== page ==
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multa

Δύο γὰρ, ἐπιστήμη τε καὶ δόξα, ὧν τὸ μὲν ἐπίστασθαι ποιέει, τὸ δὲ ἀγνοεῖν.
Hippocrates

Latin > English (Lewis & Short)

multa: (mulcta), ae, f. Sabine, acc. to Varr. ap. Gell. 11, 1, 5; Oscan, acc. to Paul. ex Fest. p. 142 Müll.,
I a penalty involving loss of property, a fine, amercement, mulct; in the most ancient times riches consisted only in the possession of flocks and herds; it accordingly signified, at first, a fine in cattle; but in later times, when money was the measure of wealth, it signified a pecuniary fine (whereas poena denotes a punishment of any kind, e. g. corporal punishment, imprisonment, capital punishment): vocabulum ipsum multae M. Varro non Latinum, sed Sabinum esse dicit, Gell. 11, 1, 5: multam Osce dici putant poenam quidam. M. Varro ait poenam esse, sed pecuniariam, Paul. ex Fest. p. 142 Mull.: cum pecore diceretur multa, Varr. L. L. 5, § 95 Müll. The highest penalty in the earliest times was thirty head of cattle, the lowest a sheep, in specifying which the word ovis is used as of the masculine gender: ego ei unum ovem multam dico, I condemn him to pay, fine him, a legal formula ap. Gell. 11, 1, 4: multae dictio ovium et bovium, Cic. Rep. 2, 9, 16.—Later, of a pecuniary fine: multa praesens quingentum milium aeris in singulas civitates imposita, Liv. 10, 37: multam alicui dicere, to decree, award, Cic. Phil. 11, 8, 18: indicere, Plin. 18, 3, 3, § 11: subire, Ov. F. 5, 289: committere, to deserve, incur, Cic. Clu. 37, 103: exigere, Varr. L. L. 5, § 177 Müll.: remittere, Cic. Phil. 11, 8, 18: irrogare (of the plaintiff, or people's tribune), to propose that the accused be fined a certain sum, id. Mil. 14, 36; so, petere, id. Clu. 33, 91: aliquem multā et poenā multare, id. Balb. 18, 42: multam alicui facere, Gell. 7, 14, 8: certare, to contend on both sides whether or not the proposed fine should be paid: duo tribuni plebis ducentum milium aeris multam M. Postumio dixerunt: cui certandae cum dies advenisset, Liv. 25, 3: multae certatio, Cic. Leg. 8, 3, 6: multa erat Veneri, for the benefit of Venus, id. Verr. 2, 2, 9, § 25: multa gravis praedibus Valerianis, a heavy loss, great damage, id. Fam. 5, 20, 4.—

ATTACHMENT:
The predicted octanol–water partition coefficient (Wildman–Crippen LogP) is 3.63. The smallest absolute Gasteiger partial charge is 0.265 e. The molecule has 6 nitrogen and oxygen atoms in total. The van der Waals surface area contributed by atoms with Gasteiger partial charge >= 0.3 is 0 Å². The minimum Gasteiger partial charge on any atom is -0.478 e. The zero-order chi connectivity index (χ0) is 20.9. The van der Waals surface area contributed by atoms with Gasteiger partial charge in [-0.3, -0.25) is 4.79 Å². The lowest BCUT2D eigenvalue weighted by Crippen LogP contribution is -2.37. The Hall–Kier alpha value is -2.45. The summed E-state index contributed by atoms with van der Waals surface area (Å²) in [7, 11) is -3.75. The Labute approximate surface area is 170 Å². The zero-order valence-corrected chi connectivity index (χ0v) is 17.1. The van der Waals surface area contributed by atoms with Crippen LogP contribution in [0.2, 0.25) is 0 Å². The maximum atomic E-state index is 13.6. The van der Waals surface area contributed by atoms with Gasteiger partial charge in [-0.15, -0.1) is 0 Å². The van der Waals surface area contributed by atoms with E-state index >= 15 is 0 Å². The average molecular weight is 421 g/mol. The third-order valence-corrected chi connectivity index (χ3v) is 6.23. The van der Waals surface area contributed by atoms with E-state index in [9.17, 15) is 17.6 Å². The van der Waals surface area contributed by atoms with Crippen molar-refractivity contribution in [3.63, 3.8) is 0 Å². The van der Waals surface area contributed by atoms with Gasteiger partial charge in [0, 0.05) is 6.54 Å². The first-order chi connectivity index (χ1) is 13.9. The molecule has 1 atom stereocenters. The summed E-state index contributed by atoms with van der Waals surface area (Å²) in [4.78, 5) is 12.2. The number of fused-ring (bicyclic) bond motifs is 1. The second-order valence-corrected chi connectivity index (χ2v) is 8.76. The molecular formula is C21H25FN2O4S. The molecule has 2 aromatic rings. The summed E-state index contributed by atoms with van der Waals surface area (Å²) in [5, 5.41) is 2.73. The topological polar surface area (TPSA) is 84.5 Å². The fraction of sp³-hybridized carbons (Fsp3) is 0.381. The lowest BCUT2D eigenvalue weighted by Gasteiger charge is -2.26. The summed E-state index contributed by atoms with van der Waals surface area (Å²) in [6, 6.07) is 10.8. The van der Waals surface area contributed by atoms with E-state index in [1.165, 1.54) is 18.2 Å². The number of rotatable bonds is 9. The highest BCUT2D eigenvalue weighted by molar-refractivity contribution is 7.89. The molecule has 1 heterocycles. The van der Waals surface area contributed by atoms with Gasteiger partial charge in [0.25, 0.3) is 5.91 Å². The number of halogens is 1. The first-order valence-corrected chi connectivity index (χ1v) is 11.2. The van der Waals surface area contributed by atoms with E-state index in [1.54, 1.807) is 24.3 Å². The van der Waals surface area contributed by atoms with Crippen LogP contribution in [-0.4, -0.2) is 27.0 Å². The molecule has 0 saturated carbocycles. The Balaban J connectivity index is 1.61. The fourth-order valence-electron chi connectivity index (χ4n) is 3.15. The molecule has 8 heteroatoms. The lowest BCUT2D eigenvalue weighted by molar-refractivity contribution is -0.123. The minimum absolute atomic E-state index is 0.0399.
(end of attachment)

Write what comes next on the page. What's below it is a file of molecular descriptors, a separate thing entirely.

II In gen., a penalty: singulos jure jurando adigam non aliter quam stantes cibum capturos esse ... hanc multam feretis, etc., Liv. 24, 16, 13: haec ei multa esto: vino viginti dies Ut careat, Plaut. As. 4, 1, 55.
multa:
I adj. fem., v. multus.

Latin > French (Gaffiot)

multa, multō, v. mulcta, etc.

Latin > German (Georges)

multa (nicht mulcta), ae, f. (sabinisches, nach a. oskisches Wort), I) die Strafe am Eigentum, als Buße für zugefügten Schaden, in älterer Zeit am Viehe, cum pecore diceretur multa, Varro LL.: unam ovem multam dico, alte Gerichtsformel bei Gell. – später gew. am Gelde, Geldstrafe, Geldbuße, multam dicere, eine G. bestimmen, diktieren, Cic.: multam petere od. irrogare, darauf antragen, daß der Beklagte so oder so hoch gestraft werde, Cic.: certare multam, darüber von beiden Seiten (pro u. contra) streiten, ob die bestimmte Geldstrafe zu erlegen sei, Liv.: so auch multae certatio, Cic.: alqm multā et poenā multare, Cic.: multam committere, eine G. verwirken, in eine G. verfallen, Cic.: multam sufferre, Cic.: multam furoris od. erroris sufferre, Cic.: multam alci remittere, Liv.: multa erat Veneri, Cic.: multa praesens (bare Kriegsentschädigung) quinquaginta milium aeris in singulas civitates imposita, Liv.: multa gravis praedibus Valerianis, schwere Einbuße, Cic. ep. 5, 20, 4. – II) übtr., übh. Strafe durch Einbuße, Entbehrung, Plaut. asin. 801.

Spanish > Greek

ἄτη, ἔκτισμα, ἐκδίκιον, διαζήμιον

Latin > English

multa multae N F :: fine; penalty; penalty involving property (livestock, later money)